It still could take years for construction to get rolling if state lawmakers manage to lift Wisconsin’s moratorium on nuclear development.
“Frankly, I don’t see it happening anytime soon,” said Todd Stuart, executive director of the Wisconsin Industrial Energy Group. “The utilities here are pretty small in comparison to some of the national ones, and it will probably take an outside investor to build a new one.”
Outside investors are not clamoring to get into Wisconsin, either. With the costs of nuclear plant construction so high and the permit process so lengthy in several states, most utilities focus on one project for several years, said Judy Rader, spokeswoman for Chicago-based Exelon Corp.
Exelon is exploring the possibility of building a nuclear plant in Victoria, Texas, but Rader said the company is still in early stages and not considering other projects.
“We’re not looking at building a plant in Wisconsin,” she said.
Nevertheless, lawmakers will take another crack at lifting the moratorium this fall.
State Rep. Jim Ott, R-Mequon, said if other lawmakers do not draft a bill, he will do it himself.
“If you want to talk about a benefit to the construction industry and not putting a big burden on ratepayers, then it’s time to talk about returning to nuclear energy,” he said.
But Ott might not need to write the bill. A proposal to repeal the moratorium might end up in a bill based on recommendations from the Governor’s Task Force on Global Warming. Although the task force did not recommend immediate construction of new power plants, members of the group said the state’s position against nuclear development needs reconsideration.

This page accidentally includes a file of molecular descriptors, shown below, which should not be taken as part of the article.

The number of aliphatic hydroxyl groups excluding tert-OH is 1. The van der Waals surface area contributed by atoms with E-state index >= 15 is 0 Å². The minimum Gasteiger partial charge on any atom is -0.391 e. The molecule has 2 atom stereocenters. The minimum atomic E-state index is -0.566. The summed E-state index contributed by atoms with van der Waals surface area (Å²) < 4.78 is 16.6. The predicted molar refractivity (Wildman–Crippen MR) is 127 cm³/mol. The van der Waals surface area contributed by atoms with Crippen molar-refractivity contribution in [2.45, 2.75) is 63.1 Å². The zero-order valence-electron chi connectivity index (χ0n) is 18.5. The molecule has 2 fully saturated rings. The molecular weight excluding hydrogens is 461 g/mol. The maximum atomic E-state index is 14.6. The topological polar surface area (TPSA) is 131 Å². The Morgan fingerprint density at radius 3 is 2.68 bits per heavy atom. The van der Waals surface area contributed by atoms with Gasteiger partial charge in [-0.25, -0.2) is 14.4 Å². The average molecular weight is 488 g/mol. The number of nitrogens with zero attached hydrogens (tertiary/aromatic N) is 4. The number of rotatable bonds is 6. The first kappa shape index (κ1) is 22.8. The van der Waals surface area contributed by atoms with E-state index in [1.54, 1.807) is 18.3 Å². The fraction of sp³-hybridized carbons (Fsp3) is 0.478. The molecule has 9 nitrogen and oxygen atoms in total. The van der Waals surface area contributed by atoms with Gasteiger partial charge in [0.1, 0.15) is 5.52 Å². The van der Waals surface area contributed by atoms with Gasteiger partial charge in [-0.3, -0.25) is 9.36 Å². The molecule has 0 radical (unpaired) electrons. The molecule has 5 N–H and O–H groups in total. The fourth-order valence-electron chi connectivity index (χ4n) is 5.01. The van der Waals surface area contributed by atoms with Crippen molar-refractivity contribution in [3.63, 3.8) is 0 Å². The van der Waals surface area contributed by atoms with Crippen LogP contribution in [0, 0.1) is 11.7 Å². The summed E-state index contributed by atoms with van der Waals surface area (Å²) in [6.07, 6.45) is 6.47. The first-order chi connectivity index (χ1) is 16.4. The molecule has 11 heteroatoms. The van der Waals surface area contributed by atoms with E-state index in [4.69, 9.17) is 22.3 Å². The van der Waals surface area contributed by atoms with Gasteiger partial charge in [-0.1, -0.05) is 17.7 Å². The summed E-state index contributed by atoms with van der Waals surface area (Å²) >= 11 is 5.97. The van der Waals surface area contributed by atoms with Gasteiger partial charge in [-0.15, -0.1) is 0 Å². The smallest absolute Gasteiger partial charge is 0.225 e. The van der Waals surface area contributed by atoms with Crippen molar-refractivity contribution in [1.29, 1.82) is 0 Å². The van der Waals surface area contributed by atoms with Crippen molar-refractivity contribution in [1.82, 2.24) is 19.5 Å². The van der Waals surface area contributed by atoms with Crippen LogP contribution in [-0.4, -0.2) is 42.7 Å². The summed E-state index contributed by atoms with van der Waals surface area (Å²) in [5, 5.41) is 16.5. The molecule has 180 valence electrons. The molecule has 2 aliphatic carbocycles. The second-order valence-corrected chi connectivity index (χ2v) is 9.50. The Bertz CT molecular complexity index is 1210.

State Sen. Jeff Plale, D-South Milwaukee, is one of the lawmakers working on the task force recommendations bill. He said nothing in the bill is locked, but the authors are discussing nuclear power in Wisconsin.
“It doesn’t serve anyone well to cover their eyes and say they’re invisible,” Plale said. “The technology has drastically improved from where it was 10 years ago, and there’s a lot less discussion about negative impacts.”
The real downside for most opponents is a nuclear plant’s price tag, which can range from $5 billion to $8 billion.
Charlie Higley, executive director of the Citizens Utility Board of Wisconsin, said cost is the chief reason his group opposes nuclear power.
However, CUB finds itself in an interesting position because Higley was a member of the global warming task force. If a bill is put forward that mirrors the task force’s recommendations — including a modification of the state’s limits on nuclear development — he said CUB would support the bill.
But if the nuclear moratorium is handled in a standalone bill, he said, CUB would oppose.
“We’d be agreeing to a lot of other things in a bill that mirrors the recommendations,” Higley said. “But as always, the devil’s in the details.”
Although Ott said new plants could provide many new jobs for Wisconsin workers, he also conceded the state’s approvals process could separate a repeal of the moratorium and construction by 10 years.
Plale agreed, but said all options need to be on the table.
“The dominating concern with a lot of these recommendations is cost,” he said. “Great ideas are great ideas, but we need to be able to make them work.
“But if we’re talking about reducing emissions, nuclear needs to at least be part of the discussion.”